Because the ability of these programs to pay benefits is directly dependent on the availability of assets in their respective trust funds, the existence of assets over time in the future is the critical indicator of solvency. Taken from the 2009 Trustees Report, Chart 1 shows that under the trustees’ intermediate assumptions (alternative II), the combined assets of the OASI and DI Trust Funds will soon peak at over 350 percent of the annual cost of the program, but will then decline, reaching exhaustion in 2037. The relatively more optimistic assumptions of the low-cost alternative I show solvency for the program throughout the 75-year projection period, while the relatively pessimistic high-cost alternative III assumptions show trust fund exhaustion even sooner than 2037. These alternative sets of assumptions are just one of several ways the trustees illustrate the uncertainty of long-range projections for the future.
Exhaustion of trust fund assets is projected to occur under the intermediate assumptions because program cost will begin to exceed the tax revenues dedicated to the trust funds in the future, requiring increasing amounts of net redemptions from the trust funds. The assumptions adopted for the 2009 Trustees Report resulted in projected “cash flow” shortfalls for the Old-Age, Survivors, and Disability Insurance (OASDI: OASI and DI combined) program as a whole starting in 2016, when tax revenue alone was first expected to be insufficient to cover the annual cost of the program.4 Chart 2, taken from the 2009 Trustees Report, illustrates the nature of this relationship between dedicated tax income for the OASDI program and the projected cost of providing scheduled benefits.
Because the combined OASI and DI Trust Funds have accumulated assets of over $2.5 trillion, the excess of program cost over current tax income will be covered by net redemption of these assets in the coming years. It is only when the reserves in the trust funds are exhausted that timely payment of full scheduled benefits becomes an issue. As shown in the chart, at the time of projected trust fund exhaustion in 2037, continuing tax revenue is expected to be sufficient to cover 76 percent of the currently scheduled benefits. This precipitous drop in the level of benefits that would be payable in the absence of any legislative action between now and 2037 is the principal and most significant early warning provided in the 2009 Trustees Report.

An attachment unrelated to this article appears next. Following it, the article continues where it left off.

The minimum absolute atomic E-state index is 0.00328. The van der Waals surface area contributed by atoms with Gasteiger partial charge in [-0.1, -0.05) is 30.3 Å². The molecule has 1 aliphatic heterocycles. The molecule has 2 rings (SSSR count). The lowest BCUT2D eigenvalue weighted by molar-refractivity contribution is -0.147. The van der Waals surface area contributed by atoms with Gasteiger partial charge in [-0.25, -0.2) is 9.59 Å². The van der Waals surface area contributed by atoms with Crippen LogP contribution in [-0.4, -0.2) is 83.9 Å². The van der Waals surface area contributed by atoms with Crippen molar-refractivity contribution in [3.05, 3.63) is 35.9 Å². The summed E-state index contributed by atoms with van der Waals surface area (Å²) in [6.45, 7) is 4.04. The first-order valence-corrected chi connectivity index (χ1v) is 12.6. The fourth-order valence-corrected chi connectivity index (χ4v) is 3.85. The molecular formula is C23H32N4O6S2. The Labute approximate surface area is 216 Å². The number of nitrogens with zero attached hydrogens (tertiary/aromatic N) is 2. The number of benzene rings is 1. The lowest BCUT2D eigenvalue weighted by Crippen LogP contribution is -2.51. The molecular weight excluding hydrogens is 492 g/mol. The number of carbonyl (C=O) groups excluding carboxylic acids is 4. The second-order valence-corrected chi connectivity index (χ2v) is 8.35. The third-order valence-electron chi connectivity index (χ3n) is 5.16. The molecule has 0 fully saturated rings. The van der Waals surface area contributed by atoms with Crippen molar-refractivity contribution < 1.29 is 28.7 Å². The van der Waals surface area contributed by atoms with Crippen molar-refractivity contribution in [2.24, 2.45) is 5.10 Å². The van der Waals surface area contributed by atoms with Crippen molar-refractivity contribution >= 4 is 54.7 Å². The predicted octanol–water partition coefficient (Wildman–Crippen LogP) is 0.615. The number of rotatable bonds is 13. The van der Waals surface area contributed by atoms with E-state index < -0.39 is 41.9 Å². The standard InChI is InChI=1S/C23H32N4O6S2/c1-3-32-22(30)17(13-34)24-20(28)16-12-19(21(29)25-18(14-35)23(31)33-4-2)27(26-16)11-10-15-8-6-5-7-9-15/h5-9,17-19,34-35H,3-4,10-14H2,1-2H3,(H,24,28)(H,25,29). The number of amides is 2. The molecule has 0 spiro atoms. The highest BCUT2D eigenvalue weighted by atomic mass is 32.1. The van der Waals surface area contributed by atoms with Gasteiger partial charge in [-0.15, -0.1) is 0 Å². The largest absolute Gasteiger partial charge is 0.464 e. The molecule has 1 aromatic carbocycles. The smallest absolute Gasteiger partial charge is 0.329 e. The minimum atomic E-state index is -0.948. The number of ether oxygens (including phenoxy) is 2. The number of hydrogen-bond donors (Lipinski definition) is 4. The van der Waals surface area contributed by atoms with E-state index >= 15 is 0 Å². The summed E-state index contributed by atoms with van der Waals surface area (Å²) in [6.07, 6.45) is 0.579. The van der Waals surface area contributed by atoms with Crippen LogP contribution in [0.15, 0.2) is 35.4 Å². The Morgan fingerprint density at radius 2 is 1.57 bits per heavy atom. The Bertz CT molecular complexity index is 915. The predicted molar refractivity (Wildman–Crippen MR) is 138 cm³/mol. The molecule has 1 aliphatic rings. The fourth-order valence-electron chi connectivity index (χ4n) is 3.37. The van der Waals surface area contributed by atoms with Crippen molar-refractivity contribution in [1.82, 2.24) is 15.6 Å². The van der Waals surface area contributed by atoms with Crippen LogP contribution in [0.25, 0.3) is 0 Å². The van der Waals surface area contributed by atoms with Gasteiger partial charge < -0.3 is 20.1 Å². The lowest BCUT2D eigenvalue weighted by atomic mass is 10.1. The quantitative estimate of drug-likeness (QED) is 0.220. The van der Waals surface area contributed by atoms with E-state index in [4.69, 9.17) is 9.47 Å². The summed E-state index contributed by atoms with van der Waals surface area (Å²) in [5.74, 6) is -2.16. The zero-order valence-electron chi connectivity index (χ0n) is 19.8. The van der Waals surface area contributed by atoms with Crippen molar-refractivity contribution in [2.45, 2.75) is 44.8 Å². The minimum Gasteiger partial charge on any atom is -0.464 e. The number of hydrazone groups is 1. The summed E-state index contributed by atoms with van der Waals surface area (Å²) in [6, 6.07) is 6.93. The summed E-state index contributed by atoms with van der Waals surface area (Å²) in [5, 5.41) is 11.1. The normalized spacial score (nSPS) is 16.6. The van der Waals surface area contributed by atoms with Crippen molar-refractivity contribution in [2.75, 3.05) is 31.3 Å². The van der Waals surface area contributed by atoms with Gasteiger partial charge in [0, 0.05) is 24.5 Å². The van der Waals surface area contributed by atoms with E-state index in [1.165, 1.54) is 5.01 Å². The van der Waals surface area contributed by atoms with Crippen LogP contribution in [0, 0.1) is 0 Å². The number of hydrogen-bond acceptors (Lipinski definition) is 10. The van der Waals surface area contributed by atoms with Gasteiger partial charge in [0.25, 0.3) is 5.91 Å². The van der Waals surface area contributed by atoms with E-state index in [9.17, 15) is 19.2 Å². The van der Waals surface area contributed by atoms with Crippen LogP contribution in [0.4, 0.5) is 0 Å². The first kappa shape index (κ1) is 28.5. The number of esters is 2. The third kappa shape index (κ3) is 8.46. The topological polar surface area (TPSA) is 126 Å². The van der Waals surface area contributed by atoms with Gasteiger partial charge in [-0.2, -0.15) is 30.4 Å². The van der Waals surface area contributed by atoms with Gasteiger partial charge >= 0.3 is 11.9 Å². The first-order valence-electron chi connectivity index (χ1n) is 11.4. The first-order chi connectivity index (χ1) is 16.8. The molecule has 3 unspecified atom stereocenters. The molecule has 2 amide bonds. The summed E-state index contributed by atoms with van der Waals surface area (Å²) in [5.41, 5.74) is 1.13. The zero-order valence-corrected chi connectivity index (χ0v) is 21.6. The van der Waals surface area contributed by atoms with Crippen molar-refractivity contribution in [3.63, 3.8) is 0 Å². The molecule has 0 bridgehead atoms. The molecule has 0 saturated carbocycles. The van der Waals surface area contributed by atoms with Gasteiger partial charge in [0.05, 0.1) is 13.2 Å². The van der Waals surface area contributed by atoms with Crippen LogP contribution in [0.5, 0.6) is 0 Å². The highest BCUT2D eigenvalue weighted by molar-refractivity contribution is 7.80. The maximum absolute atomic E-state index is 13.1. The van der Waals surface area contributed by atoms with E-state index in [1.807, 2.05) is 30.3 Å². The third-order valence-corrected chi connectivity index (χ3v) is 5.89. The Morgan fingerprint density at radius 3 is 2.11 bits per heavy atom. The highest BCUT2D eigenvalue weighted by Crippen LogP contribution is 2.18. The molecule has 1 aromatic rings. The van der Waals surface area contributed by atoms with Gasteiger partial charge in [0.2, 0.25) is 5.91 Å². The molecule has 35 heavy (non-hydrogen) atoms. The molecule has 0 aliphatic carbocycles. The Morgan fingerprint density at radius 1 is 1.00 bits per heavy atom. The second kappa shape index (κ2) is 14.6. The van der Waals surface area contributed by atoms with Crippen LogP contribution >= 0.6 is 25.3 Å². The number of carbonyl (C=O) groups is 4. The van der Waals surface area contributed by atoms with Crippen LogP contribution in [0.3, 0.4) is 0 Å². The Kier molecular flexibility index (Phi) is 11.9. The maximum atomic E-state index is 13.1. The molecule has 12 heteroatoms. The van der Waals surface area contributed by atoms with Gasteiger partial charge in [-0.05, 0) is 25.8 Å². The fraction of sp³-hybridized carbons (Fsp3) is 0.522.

Historically, the OASI and DI Trust Funds have reached times where dedicated tax revenue fell short of the cost of providing benefits and also times where the trust funds have reached the brink of exhaustion of assets. For years 1973 through 1983, the combined OASI and DI Trust Funds were operating with a negative cash flow that was depleting the trust fund reserves toward exhaustion (see Chart 3). The Social Security Amendments of 1977 and 1983 made substantial modifications to the program that reversed the cash flow of the program to positive levels and caused the substantial buildup of assets to the $2.5 trillion that exists today. The 1977 amendments included a fundamental change in the indexation of benefits from one generation to the next. The 1983 amendments included increases in the normal retirement age (NRA) from 65 to 67 and the introduction of income taxation of Social Security benefits with revenue credited to the trust funds.
However, the occurrence of a negative cash flow, when tax revenue alone is insufficient to pay full scheduled benefits, does not necessarily mean that the trust funds are moving toward exhaustion. In fact, in a perfectly pay-as-you-go (PAYGO) financing approach, with the assets in the trust fund maintained consistently at the level of a “contingency reserve” targeted at one year’s cost for the program, the program might well be in a position of having negative cash flow on a permanent basis. This would occur when the interest rate on the trust fund assets is greater than the rate of growth in program cost. In this case, interest on the trust fund assets would be more than enough to grow the assets as fast as program cost, leaving some of the interest available to augment current tax revenue to meet current cost. Under the trustees’ current intermediate assumptions, the long-term average real interest rate is assumed at 2.9 percent, and real growth of OASDI program cost (growth in excess of price inflation) is projected to average about 1.6 percent from 2030 to 2080. Thus, if program modifications are made to maintain a consistent level of trust fund assets in the future, interest on those assets would generally augment current tax income in the payment of scheduled benefits.